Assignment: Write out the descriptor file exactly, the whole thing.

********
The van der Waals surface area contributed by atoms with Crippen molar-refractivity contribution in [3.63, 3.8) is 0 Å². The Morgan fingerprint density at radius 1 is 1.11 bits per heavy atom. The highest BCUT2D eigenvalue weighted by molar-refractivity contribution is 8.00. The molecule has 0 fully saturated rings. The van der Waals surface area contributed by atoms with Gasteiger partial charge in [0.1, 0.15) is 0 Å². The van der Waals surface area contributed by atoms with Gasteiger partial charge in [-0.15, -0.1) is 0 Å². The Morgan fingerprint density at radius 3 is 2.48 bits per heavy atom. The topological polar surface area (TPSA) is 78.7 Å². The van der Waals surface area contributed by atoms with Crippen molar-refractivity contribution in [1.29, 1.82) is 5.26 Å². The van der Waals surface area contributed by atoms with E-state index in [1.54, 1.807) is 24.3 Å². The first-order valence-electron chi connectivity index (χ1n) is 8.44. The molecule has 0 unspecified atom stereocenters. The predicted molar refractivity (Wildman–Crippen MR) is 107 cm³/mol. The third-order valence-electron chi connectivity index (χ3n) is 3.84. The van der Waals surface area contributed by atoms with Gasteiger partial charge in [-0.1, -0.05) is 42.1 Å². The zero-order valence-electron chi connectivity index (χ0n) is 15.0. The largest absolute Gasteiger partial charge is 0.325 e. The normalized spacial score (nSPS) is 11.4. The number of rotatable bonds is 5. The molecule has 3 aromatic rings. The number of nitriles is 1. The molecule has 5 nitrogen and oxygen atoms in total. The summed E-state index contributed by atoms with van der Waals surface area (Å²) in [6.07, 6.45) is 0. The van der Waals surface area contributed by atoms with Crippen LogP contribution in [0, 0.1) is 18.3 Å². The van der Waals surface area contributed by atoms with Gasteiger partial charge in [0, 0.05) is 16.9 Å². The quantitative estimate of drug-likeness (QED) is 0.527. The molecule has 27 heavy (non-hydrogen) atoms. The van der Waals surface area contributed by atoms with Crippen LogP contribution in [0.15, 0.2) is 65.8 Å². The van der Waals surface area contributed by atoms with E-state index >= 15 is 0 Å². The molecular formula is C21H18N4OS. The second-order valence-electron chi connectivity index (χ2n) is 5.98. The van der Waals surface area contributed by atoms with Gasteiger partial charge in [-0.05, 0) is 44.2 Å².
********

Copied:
The van der Waals surface area contributed by atoms with Crippen molar-refractivity contribution in [3.63, 3.8) is 0 Å². The Morgan fingerprint density at radius 1 is 1.11 bits per heavy atom. The highest BCUT2D eigenvalue weighted by molar-refractivity contribution is 8.00. The molecule has 0 fully saturated rings. The van der Waals surface area contributed by atoms with Gasteiger partial charge in [0.1, 0.15) is 0 Å². The van der Waals surface area contributed by atoms with Gasteiger partial charge in [-0.15, -0.1) is 0 Å². The Morgan fingerprint density at radius 3 is 2.48 bits per heavy atom. The topological polar surface area (TPSA) is 78.7 Å². The van der Waals surface area contributed by atoms with Crippen molar-refractivity contribution in [1.29, 1.82) is 5.26 Å². The van der Waals surface area contributed by atoms with E-state index in [1.54, 1.807) is 24.3 Å². The first-order valence-electron chi connectivity index (χ1n) is 8.44. The molecule has 0 unspecified atom stereocenters. The predicted molar refractivity (Wildman–Crippen MR) is 107 cm³/mol. The third-order valence-electron chi connectivity index (χ3n) is 3.84. The van der Waals surface area contributed by atoms with Gasteiger partial charge in [-0.1, -0.05) is 42.1 Å². The zero-order valence-electron chi connectivity index (χ0n) is 15.0. The largest absolute Gasteiger partial charge is 0.325 e. The normalized spacial score (nSPS) is 11.4. The number of rotatable bonds is 5. The molecule has 3 aromatic rings. The number of nitriles is 1. The molecule has 5 nitrogen and oxygen atoms in total. The summed E-state index contributed by atoms with van der Waals surface area (Å²) in [6.07, 6.45) is 0. The van der Waals surface area contributed by atoms with Crippen LogP contribution in [0, 0.1) is 18.3 Å². The van der Waals surface area contributed by atoms with Gasteiger partial charge in [0, 0.05) is 16.9 Å². The quantitative estimate of drug-likeness (QED) is 0.527. The molecule has 27 heavy (non-hydrogen) atoms. The van der Waals surface area contributed by atoms with Crippen LogP contribution in [0.15, 0.2) is 65.8 Å². The van der Waals surface area contributed by atoms with E-state index >= 15 is 0 Å². The molecular formula is C21H18N4OS. The second-order valence-electron chi connectivity index (χ2n) is 5.98. The van der Waals surface area contributed by atoms with Gasteiger partial charge in [-0.05, 0) is 44.2 Å².